Press Article from The Irish Medical Times
Greg Baxter speaks to Dr Steve Schallhorn of Optical Express about driving clinical governance standards in the laser eye surgery industry.
Optical Express, the leading provider of laser eye surgery in Europe, may not face the complexity of services doctors face every day in acute hospitals or GP surgeries, yet its priorities as a healthcare business have, according to the chief medical director, put the company in a position to lead the industry globally in standards and volume within three to five years.
Dr Steve Schallhorn met with Irish Medical Times last week as the company announced a major expansion, in number, of its treatment and consultation clinics in Ireland.
Worldwide, the company has plans to open 20 to 35 new facilities over the next 18 months, bringing the total number from 60 to 95.
Dr Schallhorn is, in more than just the field of refractive Surgery, a pretty famous guy. Before the interview, I was told on several occasions by his PR handlers that I might like to write about the fact that he is a retired naval aviator who flew at the Naval Fighters Weapons School in Miramar – which everyone knows as Top Gun.
In fact, he was the advisor to the screenwriter for the movie. I had expected to encounter a man with a flat-top haircut and Ray-Ban aviator shades who would turn every conversation toward inverted dives with Migs and jet wash – the kind of man who tries to sell himself rather than the business. Dr Schallhorn, however, never mentioned his aviator past. More reserved and focused, less maverick, he says he is passionate about growing the business, driving clinical governance standards in the industry, and helping people.
There are two things that distinguish Optical Express from its competitors; the two priorities that drive its success as a business – a zeal for clinical governance and a commitment to an industry-best IT infrastructure. Dr Schallhorn is the head of the international medical advisory board – made of experts in the field – that provides oversight and clinical guidance for the clinical operations of Optical Express.
“It starts with the experts in the field. They take and review all aspects of clinical practice of refractive surgery. From that, it is promulgated to the surgeons and clinics.”
Guidance includes gaining consent from patients, the indications for surgery, who is eligible, how patient follow-up is conducted, how treatment should be managed and how surgeons should be trained and evaluated. “Certified surgeons provide the procedure. They are trained and have all the credentials, and are licensed (registered by the Medical Council) in Ireland.
“That’s just the start of it. Then there is specialised training. We also have large medical education meetings with the surgeons for continuing medical education. We take the qualifications of the surgeons and optometrists seriously, and we monitor their outcomes. I don’t know of any medical organisation that more carefully monitors the outcomes of surgeons than Optical Express.
“It’s in our best interest to provide the best, safest procedures possible – to make sure the best patients are operated on, and they’re followed appropriately.” Dr Schallhorn said Optical Express prizes its focus on audit.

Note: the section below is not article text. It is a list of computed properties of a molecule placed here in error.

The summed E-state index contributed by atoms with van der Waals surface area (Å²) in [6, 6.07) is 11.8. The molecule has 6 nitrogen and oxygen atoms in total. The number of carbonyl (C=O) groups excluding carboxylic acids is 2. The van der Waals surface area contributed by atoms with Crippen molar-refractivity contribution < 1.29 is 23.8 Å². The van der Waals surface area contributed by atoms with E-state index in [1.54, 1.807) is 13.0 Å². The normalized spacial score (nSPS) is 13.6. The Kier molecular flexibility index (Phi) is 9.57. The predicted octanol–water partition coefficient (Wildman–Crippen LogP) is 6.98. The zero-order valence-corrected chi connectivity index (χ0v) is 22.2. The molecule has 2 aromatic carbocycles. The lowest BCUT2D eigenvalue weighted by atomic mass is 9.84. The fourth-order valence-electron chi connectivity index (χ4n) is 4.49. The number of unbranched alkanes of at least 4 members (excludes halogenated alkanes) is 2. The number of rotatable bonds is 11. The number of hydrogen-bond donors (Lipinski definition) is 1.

“We do it with a much greater intent and rigor than our competitors. We have data on every patient who has come through. We have an electronic patient record system, so we track every patient outcome. Patients are offered follow-up for as long as they want. We follow all patients for six months to a year, but we offer long-term follow-up after that.”
According to Dr Schallhorn, investment in IT makes it all possible. He said the importance of IT to Optical Express was and ‘larger than for any organisation I know of. Hugely important’.
“In order to do the kinds of things we want to do with clinical governance, the IT system has to be second-to-none. It has a complete electronic medical record system. I have at my fingertips every patient’s outcome. I have hundreds of thousands of outcomes at my fingertips. We have a biometrics team. All they do is analyse the clinical outcome. We electronically track almost every aspect of the patient’s procedure. We even give patients questionnaires, post-op, and we track that. We have the highest percentage of compliance with post-operative surveys of any large corporate provider. So we can track what the patients think of us, their surgeon, their experience.”
Dr Schallhorn said the IT system, along with the volume of procedures that take place at Optical Express, will ensure that the company is driving standards of care in refractive surgery.
“My guess is in three to four years, we’ll be driving this industry and the largest provider of refractive surgery in the world,” he said.
Dr Schallhorn said it was a myth that refractive laser surgery was the single field in healthcare where the costs went down. He said price wars in the US contributed to a drop in prices, but staying on the cutting edge of technology required money, and he expected costs of the procedure, in general, to increase in line with other elective surgeries.
Two lasers are used in the procedure. Each costs about a million euro, and for every procedure, Optical Express pays the manufacturer a fee of hundreds of euro. An Optical Express theatre can see up to 20 patients in a day, at around a cost of and €600 an eye.